What a Conservative Bias 'Stunt' Tells Us About How Facebook Handles Harassment
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What a Conservative Bias 'Stunt' Tells Us About How Facebook Handles Harassment

Project Veritas, a right-wing sting group, has released documents revealing interesting Facebook tactics for handling harassment, Business Insider reported.

With the help of a now-fired Facebook worker, Project Veritas managed to publish 60 pages of documents. According to Project Veritas, these documents show anti-conservative bias. In a related video showing confrontations with Facebook employees, the group’s leader James O’Keefe says, “It’s clear that Facebook is targeting the language of the right.”

Facebook says the documents are misinterpreted and calls it all a “stunt” and as the Verge’s Russel Brandom and Colin Lecher point out,  Project Veritas’ interpretations of the documents as specifically anti-conservative, and “plays into longstanding conservative fears over bias on tech platforms.”

As an organization, Project Veritas claims it’s “investigating and exposing corruption” and the group does sting operations, often focusing on media groups. However, Project Veritas has a long history of unsuccessful projects.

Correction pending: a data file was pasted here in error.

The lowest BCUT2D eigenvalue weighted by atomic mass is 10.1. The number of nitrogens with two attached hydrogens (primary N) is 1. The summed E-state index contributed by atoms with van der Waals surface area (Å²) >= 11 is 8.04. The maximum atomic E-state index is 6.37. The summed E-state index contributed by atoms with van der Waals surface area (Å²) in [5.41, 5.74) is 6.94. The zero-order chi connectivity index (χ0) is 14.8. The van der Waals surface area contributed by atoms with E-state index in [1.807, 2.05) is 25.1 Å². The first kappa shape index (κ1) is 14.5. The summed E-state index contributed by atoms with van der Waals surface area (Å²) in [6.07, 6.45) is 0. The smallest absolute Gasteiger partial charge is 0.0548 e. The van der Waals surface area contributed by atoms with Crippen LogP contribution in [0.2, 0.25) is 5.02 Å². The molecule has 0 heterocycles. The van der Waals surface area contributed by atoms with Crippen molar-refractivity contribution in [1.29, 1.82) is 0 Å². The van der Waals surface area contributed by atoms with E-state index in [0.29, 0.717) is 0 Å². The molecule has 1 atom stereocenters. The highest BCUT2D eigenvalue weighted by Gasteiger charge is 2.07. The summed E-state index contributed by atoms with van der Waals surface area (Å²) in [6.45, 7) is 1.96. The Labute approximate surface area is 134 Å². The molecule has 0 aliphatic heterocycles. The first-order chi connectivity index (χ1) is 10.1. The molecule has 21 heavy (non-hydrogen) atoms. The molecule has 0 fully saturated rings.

For example, in 2017, Project Veritas had a person pose as a sexual harassment victim of former GOP Senate candidate Ray Moore in an attempt to trick a Washington Post reporter. Then, back in 2010, James O’Keefe caught a misdemeanor charge after pretending to be a telephone repairman so he could break into a former Senator’s phone. 

Business Insider reported Facebook hasn’t disputed the authenticity of the exposed documents and they do show an interesting tactic called the “Twilight Zone.”

The “Twilight Zone” was a suggested way for Facebook to handle trolls coordinating harassment and trolling in private groups. It came up in 2017, according to the documents.

Essentially, it’s Facebook’s way of trolling back by messing with people’s ability to use the platform. That includes–as outlined by Business Insider–randomly logging them out or sending them back to the homepage, making photos and comments fail to upload, and throttling their bandwidth. It’s a way to make trolling difficult without having to ban someone.

Facebook also considered another tactic: shame.

“Fear of being outed as a miscreant is what regulates behavior in real life and we should re-introduce that to the online world,” the document says, suggesting that users’ friends should receive a notification when they’ve been suspended for something “egregious.”

It’s not clear if Facebook tried any of these systems. Although, when it comes to the claims of Project Veritas itself–a Facebook spokesperson told The Verge they fired the employee who assisted years ago for “breaking multiple employment policies” and performing “a stunt” for the group.

The spokesperson also said, “Unsurprisingly, the claims she is making validate her agenda and ignore the processes we have in place to ensure Facebook remains a platform to give people a voice, regardless of their political ideology.”